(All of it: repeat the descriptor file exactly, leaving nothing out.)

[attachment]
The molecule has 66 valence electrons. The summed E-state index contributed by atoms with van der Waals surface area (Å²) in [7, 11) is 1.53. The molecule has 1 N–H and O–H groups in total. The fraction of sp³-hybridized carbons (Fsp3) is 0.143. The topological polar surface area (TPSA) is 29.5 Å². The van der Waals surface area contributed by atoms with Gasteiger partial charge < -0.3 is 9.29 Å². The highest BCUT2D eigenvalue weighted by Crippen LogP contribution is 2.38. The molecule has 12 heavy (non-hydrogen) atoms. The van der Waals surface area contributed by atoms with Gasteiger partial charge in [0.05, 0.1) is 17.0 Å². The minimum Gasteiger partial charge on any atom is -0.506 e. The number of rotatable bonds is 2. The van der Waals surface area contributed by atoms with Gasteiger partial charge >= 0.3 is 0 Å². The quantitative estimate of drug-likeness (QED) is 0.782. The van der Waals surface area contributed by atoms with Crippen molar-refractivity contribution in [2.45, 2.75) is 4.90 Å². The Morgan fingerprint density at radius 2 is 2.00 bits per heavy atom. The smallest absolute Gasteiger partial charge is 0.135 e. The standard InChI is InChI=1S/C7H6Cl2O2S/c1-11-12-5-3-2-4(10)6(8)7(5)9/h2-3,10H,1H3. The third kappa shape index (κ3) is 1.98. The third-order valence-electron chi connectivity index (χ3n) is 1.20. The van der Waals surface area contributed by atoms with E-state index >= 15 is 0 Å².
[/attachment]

The molecule has 66 valence electrons. The summed E-state index contributed by atoms with van der Waals surface area (Å²) in [7, 11) is 1.53. The molecule has 1 N–H and O–H groups in total. The fraction of sp³-hybridized carbons (Fsp3) is 0.143. The topological polar surface area (TPSA) is 29.5 Å². The van der Waals surface area contributed by atoms with Gasteiger partial charge < -0.3 is 9.29 Å². The highest BCUT2D eigenvalue weighted by Crippen LogP contribution is 2.38. The molecule has 12 heavy (non-hydrogen) atoms. The van der Waals surface area contributed by atoms with Gasteiger partial charge in [0.05, 0.1) is 17.0 Å². The minimum Gasteiger partial charge on any atom is -0.506 e. The number of rotatable bonds is 2. The van der Waals surface area contributed by atoms with Gasteiger partial charge >= 0.3 is 0 Å². The quantitative estimate of drug-likeness (QED) is 0.782. The van der Waals surface area contributed by atoms with Crippen molar-refractivity contribution in [2.45, 2.75) is 4.90 Å². The Morgan fingerprint density at radius 2 is 2.00 bits per heavy atom. The smallest absolute Gasteiger partial charge is 0.135 e. The standard InChI is InChI=1S/C7H6Cl2O2S/c1-11-12-5-3-2-4(10)6(8)7(5)9/h2-3,10H,1H3. The third kappa shape index (κ3) is 1.98. The third-order valence-electron chi connectivity index (χ3n) is 1.20. The van der Waals surface area contributed by atoms with E-state index >= 15 is 0 Å².